Gatt’s spokesman, Jesmond Saliba, said: “Ms Cristina is a part of a commercial organization which faces fierce competition in the local market and as such the Board and management of the organization are in duty bound to ensure that the Company’s communications are in adherence to the Company policy. Moreover, like all employees, including but in no way limited to Ms Cristina, of all entities owned and run by this Ministry, she is in duty bound to inform her superiors of questions asked to her by the press. The success of organizations lies within the extent of the teamwork present in the organization. We are sure Ms Cristina appreciates this.”
Saliba added that “not all interviewees are journalists and therefore liberty to answer your questions is not a matter of journalistic freedom”.
“If anything journalistic freedom is involved in your right to ask the questions not in your interviewees’ obligation to answer them,” he said when asked why she could not answer the press.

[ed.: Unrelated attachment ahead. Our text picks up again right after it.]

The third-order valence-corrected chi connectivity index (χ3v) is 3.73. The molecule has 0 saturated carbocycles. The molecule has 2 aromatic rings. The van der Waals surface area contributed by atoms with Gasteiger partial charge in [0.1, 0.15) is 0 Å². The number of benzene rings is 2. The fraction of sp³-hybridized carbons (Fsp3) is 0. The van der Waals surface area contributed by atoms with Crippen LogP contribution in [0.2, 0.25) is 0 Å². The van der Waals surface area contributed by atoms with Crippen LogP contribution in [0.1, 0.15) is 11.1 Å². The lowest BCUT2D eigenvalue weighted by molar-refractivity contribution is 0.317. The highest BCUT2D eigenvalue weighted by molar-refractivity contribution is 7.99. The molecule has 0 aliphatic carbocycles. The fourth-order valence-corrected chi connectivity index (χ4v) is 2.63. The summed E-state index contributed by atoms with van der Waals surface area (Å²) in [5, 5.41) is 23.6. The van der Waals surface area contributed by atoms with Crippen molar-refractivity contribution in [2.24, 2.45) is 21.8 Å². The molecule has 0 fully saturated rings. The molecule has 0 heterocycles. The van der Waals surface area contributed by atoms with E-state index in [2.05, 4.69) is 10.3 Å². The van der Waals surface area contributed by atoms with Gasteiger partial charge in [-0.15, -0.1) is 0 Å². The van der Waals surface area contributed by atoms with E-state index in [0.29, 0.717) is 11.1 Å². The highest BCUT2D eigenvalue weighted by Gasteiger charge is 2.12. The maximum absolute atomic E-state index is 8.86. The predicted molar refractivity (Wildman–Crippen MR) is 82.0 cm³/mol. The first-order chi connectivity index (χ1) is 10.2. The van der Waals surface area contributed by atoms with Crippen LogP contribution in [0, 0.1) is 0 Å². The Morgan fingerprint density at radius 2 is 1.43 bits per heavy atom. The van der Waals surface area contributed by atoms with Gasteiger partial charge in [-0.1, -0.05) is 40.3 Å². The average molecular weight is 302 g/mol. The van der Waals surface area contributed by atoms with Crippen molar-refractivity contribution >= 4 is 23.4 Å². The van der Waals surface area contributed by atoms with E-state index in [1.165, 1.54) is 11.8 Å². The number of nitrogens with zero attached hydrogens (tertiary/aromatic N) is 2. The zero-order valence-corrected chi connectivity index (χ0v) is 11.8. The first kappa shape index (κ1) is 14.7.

But Cristina is a journalist – she manages the newsroom and is meant to have the last say on editorial content together with the editorial board.
In fact, last Thursday, The Times carried an extremely indicting editorial lashing out at Chairman Joe Fenech Conti for silencing her, calling the commotion at Television House as an “ongoing tragedy of errors” raising fears “that the direction being taken can negatively affect the editorial independence of the national TV and radio stations”.
The same editorial gives a whole list of the directors’ interference muzzling the PBS editorial wing: “It reversed the decision of the editor and the editorial board that Bondiplus should neither discuss the controversy on the migration to Mater Dei Hospital nor Alfred Sant’s answer to the budget speech. The board of directors also decided to include in the schedule programmes that were refused by the registered editor and the editorial board. To add insult to injury, the registered editor is prohibited from speaking to the press.